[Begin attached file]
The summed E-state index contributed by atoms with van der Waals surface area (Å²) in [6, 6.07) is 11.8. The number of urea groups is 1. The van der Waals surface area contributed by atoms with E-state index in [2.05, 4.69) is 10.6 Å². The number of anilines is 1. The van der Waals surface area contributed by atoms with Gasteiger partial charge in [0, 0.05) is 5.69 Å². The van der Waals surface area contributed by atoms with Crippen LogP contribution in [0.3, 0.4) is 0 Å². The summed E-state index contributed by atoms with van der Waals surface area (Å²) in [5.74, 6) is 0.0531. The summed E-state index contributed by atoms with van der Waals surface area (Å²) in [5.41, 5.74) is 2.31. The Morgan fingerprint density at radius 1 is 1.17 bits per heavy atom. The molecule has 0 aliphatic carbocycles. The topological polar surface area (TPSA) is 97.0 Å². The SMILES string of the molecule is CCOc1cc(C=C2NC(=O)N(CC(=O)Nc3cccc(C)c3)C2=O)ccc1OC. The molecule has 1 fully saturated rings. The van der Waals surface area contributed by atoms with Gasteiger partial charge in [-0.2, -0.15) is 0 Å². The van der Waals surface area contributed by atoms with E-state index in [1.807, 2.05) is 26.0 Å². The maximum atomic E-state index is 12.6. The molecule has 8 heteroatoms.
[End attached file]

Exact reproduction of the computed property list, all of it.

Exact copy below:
The summed E-state index contributed by atoms with van der Waals surface area (Å²) in [6, 6.07) is 11.8. The number of urea groups is 1. The van der Waals surface area contributed by atoms with E-state index in [2.05, 4.69) is 10.6 Å². The number of anilines is 1. The van der Waals surface area contributed by atoms with Gasteiger partial charge in [0, 0.05) is 5.69 Å². The van der Waals surface area contributed by atoms with Crippen LogP contribution in [0.3, 0.4) is 0 Å². The summed E-state index contributed by atoms with van der Waals surface area (Å²) in [5.74, 6) is 0.0531. The summed E-state index contributed by atoms with van der Waals surface area (Å²) in [5.41, 5.74) is 2.31. The Morgan fingerprint density at radius 1 is 1.17 bits per heavy atom. The molecule has 0 aliphatic carbocycles. The topological polar surface area (TPSA) is 97.0 Å². The SMILES string of the molecule is CCOc1cc(C=C2NC(=O)N(CC(=O)Nc3cccc(C)c3)C2=O)ccc1OC. The molecule has 1 fully saturated rings. The van der Waals surface area contributed by atoms with Gasteiger partial charge in [-0.2, -0.15) is 0 Å². The van der Waals surface area contributed by atoms with E-state index in [1.807, 2.05) is 26.0 Å². The maximum atomic E-state index is 12.6. The molecule has 8 heteroatoms.